COSMOS2020: A Panchromatic View of the Universe to z ∼ 10 from Two Complementary Catalogs

J. R. Weaver, O. B. Kauffmann, O. Ilbert, H. J. McCracken, A. Moneti, S. Toft, G. Brammer, M. Shuntov, I. Davidzon, B. C. Hsieh, C. Laigle, A. Anastasiou, C. K. Jespersen, J. Vinther, P. Capak, C. M. Casey, C. J.R. McPartland, B. Milvang-Jensen, B. Mobasher, D. B. SandersL. Zalesky, S. Arnouts, H. Aussel, J. S. Dunlop, A. Faisst, M. Franx, L. J. Furtak, J. P.U. Fynbo, K. M.L. Gould, T. R. Greve, S. Gwyn, J. S. Kartaltepe, D. Kashino, A. M. Koekemoer, V. Kokorev, O. Le Fevre, S. Lilly, D. Masters, G. Magdis, V. Mehta, Y. Peng, D. A. Riechers, M. Salvato, M. Sawicki, C. Scarlata, N. Scoville, R. Shirley, J. D. Silverman, A. Sneppen, V. Smolcić, C. Steinhardt, D. Stern, M. Tanaka, Y. Taniguchi, H. I. Teplitz, M. Vaccari, W. H. Wang, G. Zamorani

Research output: Contribution to journalArticlepeer-review

126 Scopus citations

Abstract

The Cosmic Evolution Survey (COSMOS) has become a cornerstone of extragalactic astronomy. Since the last public catalog in 2015, a wealth of new imaging and spectroscopic data have been collected in the COSMOS field. This paper describes the collection, processing, and analysis of these new imaging data to produce a new reference photometric redshift catalog. Source detection and multiwavelength photometry are performed for 1.7 million sources across the 2 deg2 of the COSMOS field, ∼966,000 of which are measured with all available broadband data using both traditional aperture photometric methods and a new profile-fitting photometric extraction tool, The Farmer, which we have developed. A detailed comparison of the two resulting photometric catalogs is presented. Photometric redshifts are computed for all sources in each catalog utilizing two independent photometric redshift codes. Finally, a comparison is made between the performance of the photometric methodologies and of the redshift codes to demonstrate an exceptional degree of self-consistency in the resulting photometric redshifts. The i < 21 sources have subpercent photometric redshift accuracy and even the faintest sources at 25 < i < 27 reach a precision of 5%. Finally, these results are discussed in the context of previous, current, and future surveys in the COSMOS field. Compared to COSMOS2015, it reaches the same photometric redshift precision at almost one magnitude deeper. Both photometric catalogs and their photometric redshift solutions and physical parameters will be made available through the usual astronomical archive systems (ESO Phase 3, IPAC-IRSA, and CDS).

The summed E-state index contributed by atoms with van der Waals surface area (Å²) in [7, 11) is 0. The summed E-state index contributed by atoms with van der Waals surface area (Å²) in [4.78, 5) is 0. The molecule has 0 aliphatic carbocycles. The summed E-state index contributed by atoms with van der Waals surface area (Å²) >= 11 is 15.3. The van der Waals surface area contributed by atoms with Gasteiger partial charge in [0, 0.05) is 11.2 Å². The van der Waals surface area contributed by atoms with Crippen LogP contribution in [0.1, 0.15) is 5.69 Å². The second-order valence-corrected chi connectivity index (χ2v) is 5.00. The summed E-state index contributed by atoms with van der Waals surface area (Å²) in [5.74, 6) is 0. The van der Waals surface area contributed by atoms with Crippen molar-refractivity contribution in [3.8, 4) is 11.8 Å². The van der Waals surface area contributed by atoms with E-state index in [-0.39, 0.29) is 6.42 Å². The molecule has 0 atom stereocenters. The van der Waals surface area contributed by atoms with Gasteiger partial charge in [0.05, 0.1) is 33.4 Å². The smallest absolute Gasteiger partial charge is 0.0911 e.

Original languageEnglish
Article number11
JournalAstrophysical Journal, Supplement Series
Volume258
Issue number1
DOIs
StatePublished - 1 Jan 2022
Externally publishedYes

ASJC Scopus subject areas

  • Astronomy and Astrophysics
  • Space and Planetary Science

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